on 5 November 2010
Hallelujah! Put out the fatted calf! At last a thoroughly recommendable set of the Ravel Piano Concertos on SACD.
When reviewing the (extremely) sub-par efforts of Roget on Oehms, I commented that we had to retrieve our vinyl and - even - RBCD to hear these works performed well. But we can now safely return these to the shelves.
Bavouzet, the BBCSO and Tortelier are clearly of one mind in these performances. Bavouzet's playing is refined, sophisticated and just has precisely the right degree of distanced Gallic passion. The pieces flow and are structured immaculately. In short, these are thoroughly engaging, exciting and idiomatic performances.
And the fill-ups? The Massenet solo piano pieces are tuneful, interesting and pleasant miniatures. However, the Debussy Fantasie which opens the disc is - frankly - inconsequential and eminently unmemorable IMO.
The sound quality is superb throughout - with one small proviso I will come to in a minute. The piano tone is liquid, focussed and refined. The whole recording is superbly crystalline and transparent, in the best Chandos manner. As a result, every strand of the delicate orchestration in these pieces is beautifully revealed.
Now the small proviso. The piano is nicely set in a mid-hall perspective. However, I then find the orchestra too close- in other words, the piano and orchestra are a tad too close together; I would have preferred greater distancing of the latter, in normal Chandos house style! That would also have produced more hall sound.
But let's not quibble over minutiae. Bottom line, this is a fine and wholly recommendable disc.
on 8 January 2012
It seems difficult to find a masterpiece that gets as many disappointing performances as the Ravel G Major Concerto. The first two movements pose serious interpretative problems. In the first movements, these have to do with the tempo relations between the Allegramente main theme and the Meno vivo secondary sections. Meno vivo certainly means slower than the basic tempo, but how much so? Many pianists cannot resist the temptation to slam on the breaks and prepare for a show of hyper-sensitive pianism, thereby destroying both the continuity and the dry humour of the piece. In the Adagio, there is basically just one tempo, and it is certainly quite slow (`Assez lent') but not extremely so, - the piece should not sound unduly solemn or pathetic. Ravel's models here were Mozart and Saint-Saëns, not Bruckner or Tchaikovsky.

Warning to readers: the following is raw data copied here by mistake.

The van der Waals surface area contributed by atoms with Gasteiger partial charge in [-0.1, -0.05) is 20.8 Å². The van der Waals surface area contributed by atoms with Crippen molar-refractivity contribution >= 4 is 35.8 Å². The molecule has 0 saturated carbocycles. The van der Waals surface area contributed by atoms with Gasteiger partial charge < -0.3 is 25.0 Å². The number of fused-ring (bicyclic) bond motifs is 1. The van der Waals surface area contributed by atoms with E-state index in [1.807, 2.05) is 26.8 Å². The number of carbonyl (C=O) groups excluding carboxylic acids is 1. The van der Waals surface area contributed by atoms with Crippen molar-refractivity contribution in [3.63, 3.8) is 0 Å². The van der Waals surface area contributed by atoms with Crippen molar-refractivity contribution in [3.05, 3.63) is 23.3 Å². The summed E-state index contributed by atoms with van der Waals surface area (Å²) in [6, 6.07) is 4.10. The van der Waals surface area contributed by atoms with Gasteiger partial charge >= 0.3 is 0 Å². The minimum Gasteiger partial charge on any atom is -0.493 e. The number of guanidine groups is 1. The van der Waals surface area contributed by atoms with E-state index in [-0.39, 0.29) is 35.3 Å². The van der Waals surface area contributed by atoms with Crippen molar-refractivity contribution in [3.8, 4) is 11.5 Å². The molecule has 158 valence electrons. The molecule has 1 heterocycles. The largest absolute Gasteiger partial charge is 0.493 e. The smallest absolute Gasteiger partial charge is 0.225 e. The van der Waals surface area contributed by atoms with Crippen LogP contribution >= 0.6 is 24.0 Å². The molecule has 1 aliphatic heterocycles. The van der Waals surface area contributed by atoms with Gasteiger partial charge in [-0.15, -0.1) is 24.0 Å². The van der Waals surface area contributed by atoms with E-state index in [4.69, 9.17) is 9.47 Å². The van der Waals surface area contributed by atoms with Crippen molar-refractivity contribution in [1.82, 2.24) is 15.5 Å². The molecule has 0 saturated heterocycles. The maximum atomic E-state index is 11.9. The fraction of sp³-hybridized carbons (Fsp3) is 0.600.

Marguerite Long's 1932 recording with the composer conducting clearly demonstrates how these pieces should be done, but that recording really sounds its age. From the stereo era, there used to be three really good recordings: the volatile, exuberant François with Cluytens (EMI), the incomparable Monique Haas with Paul Paray (DG) and as an outsider, the intensely poetic Moravec (Supraphone), endearingly accompanied by the characterful but not wholly idiomatic Prague Philharmonia under Belohlavek.
Bavouzet now joins this trio; to my ears, he finishes in second place just behind Haas. In the booklet notes, Bavouzet writes that he and Tortelier were both pupils of the great Ravelian Pierre Sancan, and they certainly know how to pace the music - in both movements, they are just seconds slower than Long or Haas. I do have some reservations, however, concerning the orchestral playing. It is no secret that the BBC Philharmonic does not have the most powerful bass section in the world (no complaints about the really prominent side drum, though!). More disconcertingly, the playing in general, while technically very accomplished, sounds just a shade plain and anonymous at times. The cor anglais solo from the Adagio provides a good case in point: the British player is certainly technically better than his French colleague from 1965 on the Haas recording, but sounds a bit detached while the quavering, reedy French cor anglais breaks your heart. Roughly similar observations apply to the reading of the Concerto for the Left Hand, and if that means that these recordings are not quite perfect, these reservations do not seem serious enough to withhold a fifth star, especially since Bavouzet turns out to be one of the very few pianists who can really make you love Debussy's atmospheric but rhapsodic Fantaisie. The Massenet encores are lightweight but delightfully done. All in all, this is clearly the best modern recording of the Ravel Concertos, and can be confidently recommended - but true perfection remains elusive in these works.